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Artistic view of a Male Pteronarcys californica (Pteronarcyidae) (Giant Salmonfly) Stonefly Adult from the Gallatin River in Montana
Pteronarcys californica

The giant Salmonflies of the Western mountains are legendary for their proclivity to elicit consistent dry-fly action and ferocious strikes.

Lateral view of a Clostoeca disjuncta (Limnephilidae) (Northern Caddisfly) Caddisfly Larva from the Yakima River in Washington
This one was surprisingly straightforward to identify. The lack of a sclerite at the base of the lateral hump narrows the field quite a bit, and the other options followed fairly obvious characteristics to Clostoeca, which only has one species, Clostoeca disjuncta.
27" brown trout, my largest ever. It was the sub-dominant fish in its pool. After this, I hooked the bigger one, but I couldn't land it.
Troutnut is a project started in 2003 by salmonid ecologist Jason "Troutnut" Neuswanger to help anglers and fly tyers unabashedly embrace the entomological side of the sport. Learn more about Troutnut or support the project for an enhanced experience here.

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Jmd123's profile picture
Oscoda, MI

Posts: 2474
Jmd123 on Aug 28, 2013August 28th, 2013, 7:20 pm EDT
Having much of my summer swallowed up by work (consulting AND teaching!), I am now trying to play catch up on my trout fishing. I have had lots of action lately, kinda the opposite from the usual "dog days" of August, but all of my fish have been running small. Of course, the Pine River, the closest trout stream to my home, is basically small-fish water with a few odd larger ones out there that show up every once in a while. So I have finally made it over to the Rifle, Monday night at Sage Lake Road and this evening at Selkirk. Well, what a difference. Monday's foray included lots of small fish but also included one 11" brown - which is bigger than I've been getting all summer long, except for one nice 11" brookie from [REDACTED] Pond. Well, tonight this beautiful 14-inch brown came out of nowhere and blasted one of my old reliables, a #12 tan/brown Elkhair Caddis. And not too much later, I spotted another nice fish feeding, which took the same fly and turned out to be a 12-inch brown - which actually fought harder than the first because it was hooked in the belly! Lots of midges out tonight, along with a substantial Nectopsyche "white miller" hatch at dusk which brought up lots of little fish, none of whom I managed to hook - which is fine, I've caught more than my share of dinkers this summer...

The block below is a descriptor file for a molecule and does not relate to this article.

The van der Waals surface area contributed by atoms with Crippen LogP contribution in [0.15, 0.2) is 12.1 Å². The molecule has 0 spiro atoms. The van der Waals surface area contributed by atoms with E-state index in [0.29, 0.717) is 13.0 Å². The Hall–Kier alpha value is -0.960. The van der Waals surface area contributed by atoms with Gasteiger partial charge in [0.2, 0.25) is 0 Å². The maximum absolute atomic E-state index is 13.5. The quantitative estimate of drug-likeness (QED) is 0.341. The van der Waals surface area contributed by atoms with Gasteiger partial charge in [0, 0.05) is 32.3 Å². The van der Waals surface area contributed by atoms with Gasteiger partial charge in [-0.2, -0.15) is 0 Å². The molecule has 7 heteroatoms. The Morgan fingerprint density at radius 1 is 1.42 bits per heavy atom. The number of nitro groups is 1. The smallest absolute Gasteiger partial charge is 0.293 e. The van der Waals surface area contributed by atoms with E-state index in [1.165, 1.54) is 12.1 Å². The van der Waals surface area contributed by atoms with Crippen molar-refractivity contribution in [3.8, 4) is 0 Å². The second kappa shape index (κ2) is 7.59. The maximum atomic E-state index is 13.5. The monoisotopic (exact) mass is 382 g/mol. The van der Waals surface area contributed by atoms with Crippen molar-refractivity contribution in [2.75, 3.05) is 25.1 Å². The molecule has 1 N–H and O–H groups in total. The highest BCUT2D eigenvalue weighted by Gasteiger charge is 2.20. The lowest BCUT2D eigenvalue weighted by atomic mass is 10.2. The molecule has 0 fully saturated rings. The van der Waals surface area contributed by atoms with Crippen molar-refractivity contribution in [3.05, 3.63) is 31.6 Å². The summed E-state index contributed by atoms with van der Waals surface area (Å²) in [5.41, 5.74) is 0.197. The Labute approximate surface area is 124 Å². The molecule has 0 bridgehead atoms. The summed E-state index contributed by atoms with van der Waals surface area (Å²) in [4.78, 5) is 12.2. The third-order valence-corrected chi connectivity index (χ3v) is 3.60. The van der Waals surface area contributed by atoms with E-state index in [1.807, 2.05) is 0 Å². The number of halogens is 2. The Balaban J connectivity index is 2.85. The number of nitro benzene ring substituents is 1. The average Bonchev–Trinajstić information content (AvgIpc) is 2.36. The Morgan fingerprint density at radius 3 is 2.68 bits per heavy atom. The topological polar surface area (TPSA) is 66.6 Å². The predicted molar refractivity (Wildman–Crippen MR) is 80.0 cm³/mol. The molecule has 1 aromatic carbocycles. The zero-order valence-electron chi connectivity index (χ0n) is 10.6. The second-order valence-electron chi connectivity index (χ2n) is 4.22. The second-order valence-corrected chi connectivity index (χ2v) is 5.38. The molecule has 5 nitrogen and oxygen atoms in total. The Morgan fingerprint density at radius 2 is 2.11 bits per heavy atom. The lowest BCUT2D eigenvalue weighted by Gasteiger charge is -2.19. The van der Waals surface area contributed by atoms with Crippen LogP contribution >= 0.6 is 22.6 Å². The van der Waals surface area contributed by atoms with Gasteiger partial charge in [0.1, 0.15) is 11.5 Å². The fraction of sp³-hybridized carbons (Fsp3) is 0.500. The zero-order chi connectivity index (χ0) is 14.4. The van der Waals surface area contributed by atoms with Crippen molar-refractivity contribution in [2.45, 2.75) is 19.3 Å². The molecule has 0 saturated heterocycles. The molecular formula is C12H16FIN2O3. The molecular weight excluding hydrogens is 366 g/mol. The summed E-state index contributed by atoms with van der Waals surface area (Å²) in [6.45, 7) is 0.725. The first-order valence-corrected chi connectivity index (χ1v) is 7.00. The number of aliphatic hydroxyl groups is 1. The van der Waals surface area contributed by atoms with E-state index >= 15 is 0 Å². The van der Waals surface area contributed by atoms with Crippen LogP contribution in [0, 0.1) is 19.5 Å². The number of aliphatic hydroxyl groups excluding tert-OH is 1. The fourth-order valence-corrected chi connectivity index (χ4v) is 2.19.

Man, that felt GOOD! My "small fish curse" has finally been broken!

No matter how big the one you just caught is, there's always a bigger one out there somewhere...
Pryal74's profile picture
Escanaba, MI

Posts: 168
Pryal74 on Aug 29, 2013August 29th, 2013, 6:32 am EDT
Nice brownie! Love the red spots with the halos. =) congrats on breaking the curse.
Martinlf's profile picture
Palmyra PA

Posts: 3047
Martinlf on Aug 31, 2013August 31st, 2013, 10:54 am EDT
Very pretty brown, and I like the way you took the photo, especially after seeing someone else's photos of fish laid out on rocks for a picture in August. (On another website.) That doesn't seem like a good idea on a rainy cool day, much less in the heat of the summer on a stream whose temperatures can go above 70 degrees.
"He spread them a yard and a half. 'And every one that got away is this big.'"

--Fred Chappell
Jmd123's profile picture
Oscoda, MI

Posts: 2474
Jmd123 on Aug 31, 2013August 31st, 2013, 11:14 am EDT
Louis, I always try to shoot them in the net. For one thing, you can see just how big they are from the scale in the net! It also makes it much easier to keep them nice and wet while fumbling for the camera, which I didn't have an easy time doing on this shot. Much easier to get fish pics when someone else is handling the camera!

No matter how big the one you just caught is, there's always a bigger one out there somewhere...

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